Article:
Happy 30th Anniversary to Chill Rob G’s debut album Ride The Rhythm, originally released May 23, 1989.
I’ve been fortunate enough to write a lot of anniversary tributes for Albumism. In the process, I’ve helped celebrate a multitude of albums that are both important to me and to music, more generally speaking. I’ve paid homage to three of my five favorite albums of all time and six of my top ten. I’ve tried to be eloquent about long players that are considered culturally significant touchstones to all who enjoy music, as well as those albums that are integral to its development.
However, some of my favorite features to write are about the lesser-known gems. I love crafting celebrations of albums that have fallen beneath the radar and aren’t recognized nearly as much as they should be for their quality and innovation.
I specialize in writing about hip-hop, a genre full of legitimate works of genius that don’t receive their proper due when they’re first released. Hip-hop’s Golden Era is dotted with albums by artists who really only got one shot at major label success and weren’t able to follow it through, despite the excellent quality of their music. Chill Rob G’s Ride The Rhythm falls into this category. It’s a brilliant debut album that represents all of the best qualities of rap music, and it’s one of my favorite hip-hop albums ever.
I’ve bonded with hip-hop heads over our shared love of Ride The Rhythm. It’s an album that slipped through the cracks, and is mostly known for “The Power,” an unofficial, unauthorized dance remix that wasn’t even on its original pressings. Regardless, back in the ’90s and the early ’00s, if I ran across someone who knew and loved Ride The Rhythm, I knew that person was really up on their hip-hop shit.
Ride The Rhythm is an exercise in lyrical and musical mastery. Rob “Chill Rob G” Frazier had complete command of the microphone whenever it was in his grip. His voice was reminiscent of Chuck D and James Earl Jones, with its resonant bass and power, and he could command respect just with his vocal tone. But there’s also influences of Kool Moe Dee present in his raps, particularly in his stylistic expression and expansive vocabulary. Rob was a master of lyrical flow, constantly changing and adapting the way he rhymed over each beat. He was never limited to the basic A, B, A, B rhyme form, often rhyming multiple words within each singular line.
Co-pilot with Rob throughout Ride The Rhythm is the legendary producer Mark “The 45 King” James. The 45 King produced the vast majority of Ride The Rhythm, digging deep in the crates to provide the musical backdrop for Chill Rob’s rhymes, creating a palette that’s often dark but always banging. Chill Rob G and 45 King both were both members of the original Flavor Unit, a New Jersey-based collective of artists, that included such emcees as Queen Latifah, Apache, and Lakim Shabazz. The crew’s catalogue during the late ’80s and early ’90s remains seriously underrated, with Ride The Rhythm arguably the best album to come out of the camp.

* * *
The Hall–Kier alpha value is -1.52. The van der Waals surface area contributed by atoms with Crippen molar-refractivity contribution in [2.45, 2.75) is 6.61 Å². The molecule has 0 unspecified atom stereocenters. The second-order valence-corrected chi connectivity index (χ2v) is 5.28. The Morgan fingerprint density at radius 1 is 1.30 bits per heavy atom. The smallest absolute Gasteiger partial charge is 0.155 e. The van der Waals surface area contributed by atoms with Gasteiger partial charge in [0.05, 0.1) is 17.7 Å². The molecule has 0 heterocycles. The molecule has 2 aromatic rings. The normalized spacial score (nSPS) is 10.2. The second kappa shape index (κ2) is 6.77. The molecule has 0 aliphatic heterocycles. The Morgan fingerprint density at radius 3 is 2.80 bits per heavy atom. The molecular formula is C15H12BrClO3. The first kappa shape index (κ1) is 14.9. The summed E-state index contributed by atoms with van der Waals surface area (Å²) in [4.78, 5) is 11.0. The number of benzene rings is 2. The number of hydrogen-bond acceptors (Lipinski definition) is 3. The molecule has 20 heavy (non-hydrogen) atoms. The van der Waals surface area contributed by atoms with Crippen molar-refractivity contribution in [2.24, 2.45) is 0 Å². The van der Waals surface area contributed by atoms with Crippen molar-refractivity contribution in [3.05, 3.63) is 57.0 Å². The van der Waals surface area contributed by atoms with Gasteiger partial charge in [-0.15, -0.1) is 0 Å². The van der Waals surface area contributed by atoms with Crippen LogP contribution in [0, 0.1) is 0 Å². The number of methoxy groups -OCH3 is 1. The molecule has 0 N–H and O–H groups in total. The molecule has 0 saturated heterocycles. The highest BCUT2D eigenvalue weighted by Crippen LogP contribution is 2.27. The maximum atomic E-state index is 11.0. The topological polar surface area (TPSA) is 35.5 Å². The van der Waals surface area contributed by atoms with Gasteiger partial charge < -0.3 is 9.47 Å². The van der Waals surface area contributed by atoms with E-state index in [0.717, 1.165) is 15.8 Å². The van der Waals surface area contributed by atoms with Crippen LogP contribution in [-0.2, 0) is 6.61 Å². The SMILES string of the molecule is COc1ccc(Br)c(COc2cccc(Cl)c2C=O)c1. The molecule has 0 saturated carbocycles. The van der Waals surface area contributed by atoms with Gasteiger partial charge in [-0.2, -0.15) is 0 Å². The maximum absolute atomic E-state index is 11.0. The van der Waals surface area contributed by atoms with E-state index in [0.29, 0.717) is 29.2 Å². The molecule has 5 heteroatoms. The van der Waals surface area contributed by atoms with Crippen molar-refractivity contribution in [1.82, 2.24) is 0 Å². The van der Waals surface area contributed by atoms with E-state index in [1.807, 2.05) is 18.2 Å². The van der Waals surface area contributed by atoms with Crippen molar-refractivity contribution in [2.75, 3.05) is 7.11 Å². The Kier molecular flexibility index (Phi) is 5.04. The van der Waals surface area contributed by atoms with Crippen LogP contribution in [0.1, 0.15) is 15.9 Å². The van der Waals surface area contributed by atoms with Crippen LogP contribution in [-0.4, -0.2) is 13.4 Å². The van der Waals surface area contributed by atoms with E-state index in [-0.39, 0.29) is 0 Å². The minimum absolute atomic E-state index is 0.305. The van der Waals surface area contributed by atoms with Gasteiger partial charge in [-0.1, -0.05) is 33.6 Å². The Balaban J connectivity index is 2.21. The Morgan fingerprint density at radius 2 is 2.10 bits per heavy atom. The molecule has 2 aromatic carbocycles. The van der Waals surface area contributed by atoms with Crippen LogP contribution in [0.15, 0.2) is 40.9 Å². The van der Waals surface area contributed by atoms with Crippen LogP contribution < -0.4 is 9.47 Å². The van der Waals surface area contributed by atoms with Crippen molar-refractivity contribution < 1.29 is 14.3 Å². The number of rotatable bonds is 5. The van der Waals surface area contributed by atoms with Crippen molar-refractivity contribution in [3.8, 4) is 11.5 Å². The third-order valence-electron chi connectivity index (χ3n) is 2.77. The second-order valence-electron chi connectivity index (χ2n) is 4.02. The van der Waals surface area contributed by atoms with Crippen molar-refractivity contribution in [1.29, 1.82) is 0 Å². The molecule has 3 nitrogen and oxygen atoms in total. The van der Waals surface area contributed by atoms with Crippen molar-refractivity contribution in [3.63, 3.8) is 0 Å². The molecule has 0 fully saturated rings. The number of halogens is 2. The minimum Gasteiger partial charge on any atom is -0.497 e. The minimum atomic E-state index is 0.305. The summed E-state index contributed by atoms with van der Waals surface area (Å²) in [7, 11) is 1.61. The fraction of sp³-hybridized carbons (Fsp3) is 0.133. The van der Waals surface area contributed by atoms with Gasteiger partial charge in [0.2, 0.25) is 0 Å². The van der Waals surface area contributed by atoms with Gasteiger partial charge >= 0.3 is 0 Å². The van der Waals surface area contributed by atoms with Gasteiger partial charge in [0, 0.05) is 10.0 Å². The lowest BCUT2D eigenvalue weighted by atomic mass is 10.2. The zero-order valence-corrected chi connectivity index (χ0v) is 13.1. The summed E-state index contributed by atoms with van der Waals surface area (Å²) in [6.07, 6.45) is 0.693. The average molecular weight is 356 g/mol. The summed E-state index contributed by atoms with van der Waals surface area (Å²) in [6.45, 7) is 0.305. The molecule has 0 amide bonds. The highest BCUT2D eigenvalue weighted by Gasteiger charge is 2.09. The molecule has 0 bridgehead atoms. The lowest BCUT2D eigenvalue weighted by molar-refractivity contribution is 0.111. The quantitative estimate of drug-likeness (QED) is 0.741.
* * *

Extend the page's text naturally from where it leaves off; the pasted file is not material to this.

When most people think of Chill Rob at all, they think of “The Power.” To make things simple and plain: Fuck “The Power.” It was a corny remix created by German producers Michael Münzing and Luca Anzilotti. The pair sampled some of Chill Rob’s vocals from an a cappella version of “Let The Words Flow,” and laid them down over a sample of Mantronix’s “King of the Beats” and some Euro techno-crap. Later, after the song began getting traction in Germany and in the United States, the two producers eventually removed the majority of Chill Rob’s lyrics, replacing him with an inferior soundalike named Turbo B and re-released the single as the group Snap!
After the success of “The Power,” Wild Pitch re-released Ride The Rhythm in 1990, featuring a slightly modified version of the song. It’s understandable why they felt they had to reissue the album to include it, as the label was trying to capitalize on a hit. But it in no way reflects the feel of the rest of the project.
Ride The Rhythm remains an impressive effort by Chill Rob G. Topic-wise, Rob runs the gamut. There’s straight lyrical braggadocio, alongside surreal storytelling, odes to upliftment and self-improvement, and warnings against street crime. All are excellent, but Chill Rob finds his sweetest spot in delivering lyrical exhibitions. As he brags on “Motivation,” “I’m an aristocrat, a ghetto diplomat / And I’m blessed with the gift of rap.”